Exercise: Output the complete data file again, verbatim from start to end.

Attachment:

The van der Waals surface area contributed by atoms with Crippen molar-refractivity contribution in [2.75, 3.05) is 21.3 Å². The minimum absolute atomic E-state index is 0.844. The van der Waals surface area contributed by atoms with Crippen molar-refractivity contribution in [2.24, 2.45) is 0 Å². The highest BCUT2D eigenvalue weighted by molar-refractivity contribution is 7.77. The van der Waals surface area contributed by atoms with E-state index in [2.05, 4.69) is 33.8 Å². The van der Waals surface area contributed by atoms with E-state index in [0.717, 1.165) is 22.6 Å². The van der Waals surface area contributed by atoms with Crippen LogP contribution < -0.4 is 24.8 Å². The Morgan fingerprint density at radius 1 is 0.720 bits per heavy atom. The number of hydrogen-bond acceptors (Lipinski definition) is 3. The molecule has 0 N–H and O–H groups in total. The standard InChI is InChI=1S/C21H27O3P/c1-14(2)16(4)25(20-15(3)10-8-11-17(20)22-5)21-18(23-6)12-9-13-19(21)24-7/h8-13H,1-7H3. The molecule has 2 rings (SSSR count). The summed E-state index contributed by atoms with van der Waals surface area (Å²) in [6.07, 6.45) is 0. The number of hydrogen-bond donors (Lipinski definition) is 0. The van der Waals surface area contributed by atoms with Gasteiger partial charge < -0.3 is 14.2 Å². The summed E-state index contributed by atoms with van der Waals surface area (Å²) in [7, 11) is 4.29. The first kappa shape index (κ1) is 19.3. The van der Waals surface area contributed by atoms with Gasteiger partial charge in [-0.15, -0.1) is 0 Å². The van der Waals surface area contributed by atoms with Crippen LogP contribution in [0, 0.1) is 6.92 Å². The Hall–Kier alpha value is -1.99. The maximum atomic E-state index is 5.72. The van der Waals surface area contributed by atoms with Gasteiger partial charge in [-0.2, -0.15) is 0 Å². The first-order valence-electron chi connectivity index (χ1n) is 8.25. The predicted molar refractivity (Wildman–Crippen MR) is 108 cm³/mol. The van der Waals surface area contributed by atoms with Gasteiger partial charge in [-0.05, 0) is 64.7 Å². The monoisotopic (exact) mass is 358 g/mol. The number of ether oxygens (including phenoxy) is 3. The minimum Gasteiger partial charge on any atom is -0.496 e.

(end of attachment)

The van der Waals surface area contributed by atoms with Crippen molar-refractivity contribution in [2.75, 3.05) is 21.3 Å². The minimum absolute atomic E-state index is 0.844. The van der Waals surface area contributed by atoms with Crippen molar-refractivity contribution in [2.24, 2.45) is 0 Å². The highest BCUT2D eigenvalue weighted by molar-refractivity contribution is 7.77. The van der Waals surface area contributed by atoms with E-state index in [2.05, 4.69) is 33.8 Å². The van der Waals surface area contributed by atoms with E-state index in [0.717, 1.165) is 22.6 Å². The van der Waals surface area contributed by atoms with Crippen LogP contribution < -0.4 is 24.8 Å². The Morgan fingerprint density at radius 1 is 0.720 bits per heavy atom. The number of hydrogen-bond acceptors (Lipinski definition) is 3. The molecule has 0 N–H and O–H groups in total. The standard InChI is InChI=1S/C21H27O3P/c1-14(2)16(4)25(20-15(3)10-8-11-17(20)22-5)21-18(23-6)12-9-13-19(21)24-7/h8-13H,1-7H3. The molecule has 2 rings (SSSR count). The summed E-state index contributed by atoms with van der Waals surface area (Å²) in [6.07, 6.45) is 0. The number of hydrogen-bond donors (Lipinski definition) is 0. The van der Waals surface area contributed by atoms with Gasteiger partial charge < -0.3 is 14.2 Å². The summed E-state index contributed by atoms with van der Waals surface area (Å²) in [7, 11) is 4.29. The first kappa shape index (κ1) is 19.3. The van der Waals surface area contributed by atoms with Gasteiger partial charge in [-0.15, -0.1) is 0 Å². The van der Waals surface area contributed by atoms with Crippen LogP contribution in [0, 0.1) is 6.92 Å². The Hall–Kier alpha value is -1.99. The maximum atomic E-state index is 5.72. The van der Waals surface area contributed by atoms with Gasteiger partial charge in [-0.2, -0.15) is 0 Å². The first-order valence-electron chi connectivity index (χ1n) is 8.25. The predicted molar refractivity (Wildman–Crippen MR) is 108 cm³/mol. The van der Waals surface area contributed by atoms with Gasteiger partial charge in [-0.05, 0) is 64.7 Å². The monoisotopic (exact) mass is 358 g/mol. The number of ether oxygens (including phenoxy) is 3. The minimum Gasteiger partial charge on any atom is -0.496 e.